A prospective double-blind randomized trial was conducted by Schleithoff and colleagues[23] in 123 HF patients with NYHA class >II. They randomly assigned younger patients with HF to receive either a combination of vitamin D3 (cholecalciferol) at a dose of 2000 IU daily and calcium (500 mg daily) or calcium and placebo. After 9 months they assessed inflammatory cytokines, echocardiographic parameters, and overall survival. Their results showed that patients who received vitamin D did not show a significant reduction in tumor necrosis factor α (TNF-α). Although, in the patients treated with calcium alone, a significant (12% from baseline value) increase was seen in the concentration of TNF-α. On the other hand, interleukin 10 concentrations increased by 43% in the group treated with vitamin D while it did not change significantly in the other group. The results of this study shed light on the possible role of vitamin D supplementation in the reduction of the inflammatory state in patients with HF. Their findings also support the results of our investigation, which revealed that vitamin D therapy may suppress the inflammation process in HF, measured by hs-CRP. Although, Schleithoff and colleagues[23] showed that the changes in CRP had no significant difference between patients treated with or without vitamin D. The significance of this controversy is questionable, however, and further investigations are needed to clarify the possible anti-inflammatory effects of vitamin D supplementation in HF.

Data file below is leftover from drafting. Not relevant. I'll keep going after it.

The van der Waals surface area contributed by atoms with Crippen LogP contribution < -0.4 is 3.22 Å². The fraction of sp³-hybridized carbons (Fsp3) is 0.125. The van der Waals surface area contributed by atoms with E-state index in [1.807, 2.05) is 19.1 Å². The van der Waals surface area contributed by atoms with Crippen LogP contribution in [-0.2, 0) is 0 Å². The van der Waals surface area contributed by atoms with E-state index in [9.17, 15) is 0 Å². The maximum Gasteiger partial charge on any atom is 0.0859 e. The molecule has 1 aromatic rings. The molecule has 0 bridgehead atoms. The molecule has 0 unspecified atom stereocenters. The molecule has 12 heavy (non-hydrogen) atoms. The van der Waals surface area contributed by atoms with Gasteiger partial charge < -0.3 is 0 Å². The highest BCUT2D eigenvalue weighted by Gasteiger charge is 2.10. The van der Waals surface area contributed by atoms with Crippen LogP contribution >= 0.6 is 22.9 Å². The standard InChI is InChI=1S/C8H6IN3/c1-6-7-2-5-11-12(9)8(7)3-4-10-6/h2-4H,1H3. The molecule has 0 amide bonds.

Our results showed that vitamin D supplementation in HF patients led to a significant decline in the plasma concentration of proBNP. This finding concurs with the previous reports by Witham and colleagues[22] in the study described above, which revealed a substantial fall in BNP level after 10 weeks of therapy with oral vitamin D2 supplementation. However, Schleithoff and colleagues[23] believed that vitamin D supplementation could not significantly affect serum concentrations of natriuretic peptides.

It is also noteworthy that Witham and colleagues[22] tried a 2-bolus administration of 100,000 U of ergocalciferol in contrast to the weekly regimen we applied, which might provide patients with more steady serum levels of vitamin D. Although Witham and colleagues believed that their treatment strategy would induce more than a 100% rise in 25-hydroxyvitamin D level at 10 weeks with a sustained level at 20 weeks, they failed to increase the average concentration of post-supplementation 25 (OH) D level to the sufficient level. Moreover, their study was conducted on the elderly population. As proposed by Levitan and Judd,[24] vitamin D treatment may have unremarkable effects on HF in older patients. On the other hand, in the study by Schleithoff and colleagues,[23] a concomitant supplementation of calcium was also carried out. It has been previously postulated that calcium treatment may adversely affect the vascular health independent of vitamin D supplementation.[25]